This months challenge was French macarons, not the coconut macaroons we can buy fairly easily here, these are the French ones made with almonds, egg white and sugar to be found in multiple pastel colours in very posh looking shops. I've never had a real one made by a professional though I did try making them once before which were OK but rather too sweet for me.
Thank you Ami for giving me the incentive to try again !
This is a naturally gluten free challenge so for once I'm on a par with everyone else so no excuses for not doing as well! To see how I compared check out the other Daring bakers. Some of which are just amazing.
So this month I tried them a couple of times. The first was basically using the challenge recipe though to be fair I got a bit confused at one point about what I was adding where so that might account for them not working quite as well as hoped. I flavoured them with dried strawberries which I dried earlier this year when doing a previous daring cooks challenge. I also added a small amount of pink paste food colouring as we were warned not to add to much extra liquid.. I figured the paste colour was better than liquid.
They did get feet, the crinkly ring round the bottom of the cookie, but they spread too much which made them to flat and too delicate. They were also still a bit sticky so getting them off the sheet was 'interesting' However I sandwiched the ones that survived with a mix of milk chocolate, whipped double cream and fresh strawberries and they were very nice.. though they really needed eating with a spoon.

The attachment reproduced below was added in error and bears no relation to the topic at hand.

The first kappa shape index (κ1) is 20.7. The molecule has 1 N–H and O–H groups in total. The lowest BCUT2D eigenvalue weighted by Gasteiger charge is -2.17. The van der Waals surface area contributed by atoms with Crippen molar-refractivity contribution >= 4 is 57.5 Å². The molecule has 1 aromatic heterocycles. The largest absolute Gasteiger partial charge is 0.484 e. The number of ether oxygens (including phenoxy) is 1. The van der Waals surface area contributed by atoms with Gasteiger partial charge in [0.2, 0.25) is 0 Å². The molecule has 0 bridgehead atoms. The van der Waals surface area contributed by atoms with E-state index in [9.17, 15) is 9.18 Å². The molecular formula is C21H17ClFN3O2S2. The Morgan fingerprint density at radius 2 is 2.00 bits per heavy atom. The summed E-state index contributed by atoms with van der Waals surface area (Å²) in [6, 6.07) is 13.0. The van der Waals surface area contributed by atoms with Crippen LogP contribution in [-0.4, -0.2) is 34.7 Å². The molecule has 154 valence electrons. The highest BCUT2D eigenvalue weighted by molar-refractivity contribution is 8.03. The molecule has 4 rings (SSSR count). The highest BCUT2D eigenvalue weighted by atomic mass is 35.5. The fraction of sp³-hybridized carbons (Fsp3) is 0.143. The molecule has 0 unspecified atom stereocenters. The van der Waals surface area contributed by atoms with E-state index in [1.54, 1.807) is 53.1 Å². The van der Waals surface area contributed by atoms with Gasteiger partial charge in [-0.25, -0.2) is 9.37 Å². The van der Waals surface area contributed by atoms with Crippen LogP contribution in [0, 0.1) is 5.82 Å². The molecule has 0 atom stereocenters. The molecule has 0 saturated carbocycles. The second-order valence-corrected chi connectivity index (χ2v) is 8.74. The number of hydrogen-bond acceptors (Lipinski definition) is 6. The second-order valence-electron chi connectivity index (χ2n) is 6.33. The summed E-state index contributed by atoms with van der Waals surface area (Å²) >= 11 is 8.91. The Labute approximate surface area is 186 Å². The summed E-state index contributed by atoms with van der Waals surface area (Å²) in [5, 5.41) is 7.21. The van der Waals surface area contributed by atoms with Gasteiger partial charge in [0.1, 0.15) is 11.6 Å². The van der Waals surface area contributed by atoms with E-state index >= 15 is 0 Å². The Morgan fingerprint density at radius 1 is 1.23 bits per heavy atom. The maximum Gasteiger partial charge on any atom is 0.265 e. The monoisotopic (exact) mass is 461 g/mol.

The second batch was made using Tartelelle's recipe which many people found easier to get good results with. This batch is flavoured with white tea and rose-petals.. basically teabags from The London Tea Company called Crimson Lush emptied into the food processor with the icing sugar and almonds then just a couple of drops of rose oil added. By the way the London Tea Company teas are worth getting just for their origami style boxes which use no glue at all.
If anything they went the other way as some of them ended up with little points not nice flat tops but they stayed much neater little domes and apart from colouring in the oven slightly they look pretty good plus they came off the sheet fine as well.
Much, much less delicate though you still wouldn't want to throw them about. I am not sure if it was the recipe change or the egg whites or just whisking to the right constancy better but these were a definite improvement.
The taste is quite delicate so I went with a cream cheese filling just adding a little icing sugar and vanilla extract so as not to over power the rose and tea flavour.
Neither of these was so over-poweringly sweet as my previous try which I think was my mistake for over sweetening the filling. Don't get me wrong they are sweet but if you make sure the filling is appropriate to the shells you can moderate that quite well. One or two Daring Bakers even did semi savoury ones which I must admit is tempting to try. The strawberry ones were a hit all round but I think the rose ones are a little more adult a taste however I might be surprised. I made them last night after smalls were in bed so they haven't tried them yet. I try not to feed them to much sugar first thing in the morning ! (edit - Noodles, age 6, liked the tea and rose ones until i told him what was in them, he guessed ginger, at which point he wouldn't eat any more and said "Ohh Yukky!! petals are Yukky!" )